YOU might have visited the picturesque Lake District on numerous occasions- but did you know about its sunken village?

Mardale Green is a sunken settlement that lies beneath Haweswater reservoir.

It’s possible that you have been hiking in the area, walking past Haweswater reservoir without even realising that there is an abandoned hamlet sitting at the bottom of it.

(Facebook/Lake District National Park)

It only becomes visible to the public in the summer months and in severe droughts when the water disperses.

The hump back bridge, first built in the 17th century, and the rough outline of the streets are the only recognisable remnants of the settlements.

While it may just look like mud and rocks at surface level, Mardale Green was once a thriving area that was used as a settlement right up until the 1930s.

Although it was small, Mardale had a strong and close knit community and it was occupied mainly by farmers.

There were thought to be 12 houses in the hamlet, as well as a church and an Inn called the Dun Bull.

According to the National Trust, the pub was famous for its “autumnal shepherds’ meet,” which was held on the third Saturday of each November.

News and Star: (Instagram/rjwalters24)(Instagram/rjwalters24)

In the 1920s, demand for water began to increase and companies were looking for more places to introduce water into the surrounding towns and cities.

The quaint settlement of Mardale Green met its watery demise in 1935 when the Manchester Corporation (now known as United Utilities) planned to turn it into a reservoir.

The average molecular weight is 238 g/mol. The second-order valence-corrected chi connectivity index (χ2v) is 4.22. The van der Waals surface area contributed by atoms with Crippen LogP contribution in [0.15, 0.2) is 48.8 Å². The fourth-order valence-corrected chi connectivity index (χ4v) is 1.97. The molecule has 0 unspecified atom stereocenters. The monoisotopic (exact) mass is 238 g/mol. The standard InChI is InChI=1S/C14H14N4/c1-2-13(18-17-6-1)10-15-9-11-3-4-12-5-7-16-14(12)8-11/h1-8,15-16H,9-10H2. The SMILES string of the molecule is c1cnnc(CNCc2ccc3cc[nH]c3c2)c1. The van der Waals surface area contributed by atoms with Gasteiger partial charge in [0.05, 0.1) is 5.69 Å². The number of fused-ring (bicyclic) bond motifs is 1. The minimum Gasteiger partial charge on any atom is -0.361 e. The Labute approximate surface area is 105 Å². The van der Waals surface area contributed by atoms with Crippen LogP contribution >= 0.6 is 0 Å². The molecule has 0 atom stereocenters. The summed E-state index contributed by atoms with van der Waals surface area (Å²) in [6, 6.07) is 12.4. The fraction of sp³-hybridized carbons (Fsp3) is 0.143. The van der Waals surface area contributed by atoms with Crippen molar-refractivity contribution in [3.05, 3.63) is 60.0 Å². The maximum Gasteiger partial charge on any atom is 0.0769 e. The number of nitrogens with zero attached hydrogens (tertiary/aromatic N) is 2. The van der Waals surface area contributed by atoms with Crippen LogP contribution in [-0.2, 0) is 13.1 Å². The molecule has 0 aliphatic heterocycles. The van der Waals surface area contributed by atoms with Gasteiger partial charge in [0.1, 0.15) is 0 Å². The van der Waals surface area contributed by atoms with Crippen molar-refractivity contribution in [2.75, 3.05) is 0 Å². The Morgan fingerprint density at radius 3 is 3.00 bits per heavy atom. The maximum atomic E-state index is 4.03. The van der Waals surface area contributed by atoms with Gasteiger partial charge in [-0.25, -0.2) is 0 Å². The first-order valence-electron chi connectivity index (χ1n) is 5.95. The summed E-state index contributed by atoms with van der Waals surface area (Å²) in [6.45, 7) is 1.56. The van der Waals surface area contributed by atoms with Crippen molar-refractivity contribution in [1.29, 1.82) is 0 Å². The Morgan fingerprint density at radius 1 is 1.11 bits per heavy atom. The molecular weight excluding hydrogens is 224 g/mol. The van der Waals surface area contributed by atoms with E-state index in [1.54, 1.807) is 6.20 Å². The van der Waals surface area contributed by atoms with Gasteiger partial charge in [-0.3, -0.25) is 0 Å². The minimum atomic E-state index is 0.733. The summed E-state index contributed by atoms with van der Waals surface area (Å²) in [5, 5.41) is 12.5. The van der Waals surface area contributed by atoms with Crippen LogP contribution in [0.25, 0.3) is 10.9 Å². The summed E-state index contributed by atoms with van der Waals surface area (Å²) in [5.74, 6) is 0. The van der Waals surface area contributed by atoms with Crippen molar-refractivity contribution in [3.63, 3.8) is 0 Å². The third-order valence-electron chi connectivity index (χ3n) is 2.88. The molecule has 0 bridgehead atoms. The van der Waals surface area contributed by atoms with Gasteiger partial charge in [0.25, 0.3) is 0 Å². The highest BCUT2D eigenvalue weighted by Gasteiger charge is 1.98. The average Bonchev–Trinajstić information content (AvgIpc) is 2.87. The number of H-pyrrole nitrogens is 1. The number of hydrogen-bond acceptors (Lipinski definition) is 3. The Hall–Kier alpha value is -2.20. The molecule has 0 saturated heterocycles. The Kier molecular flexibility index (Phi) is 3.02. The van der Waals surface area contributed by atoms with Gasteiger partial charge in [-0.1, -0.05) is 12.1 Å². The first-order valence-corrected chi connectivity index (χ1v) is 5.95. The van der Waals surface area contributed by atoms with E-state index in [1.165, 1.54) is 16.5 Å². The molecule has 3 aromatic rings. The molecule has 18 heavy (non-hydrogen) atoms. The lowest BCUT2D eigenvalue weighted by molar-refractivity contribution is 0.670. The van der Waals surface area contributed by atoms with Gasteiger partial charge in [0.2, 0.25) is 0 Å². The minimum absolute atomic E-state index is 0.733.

According to Visit Cumbria there was a public outcry at this decision as “the construction of the reservoir would mean that these villages would be flooded and lost, and the population would have to be moved.”

Also, the valley was considered to be one of the most “picturesque” in Westmorland and many believed that it should be left alone.

News and Star: An old tree stump at the former village of Mardale GreenAn old tree stump at the former village of Mardale Green

(Photo: cc-by-sa/2.0 - © James T M Towill -

However, the public’s outcry was overruled and all evidence of human settlement were pulled down.

Coffins were also exhumed from the ground and buried elsewhere.

Haweswater is now one of the largest lakes in the Lake District, at four miles long and half a mile wide.

Still, people flock to see what is left of the demolished ‘ghost town’ when water levels get low.

Have you ever visited this Cumbrian ‘ghost town’? Tell us about your experience in the comment section.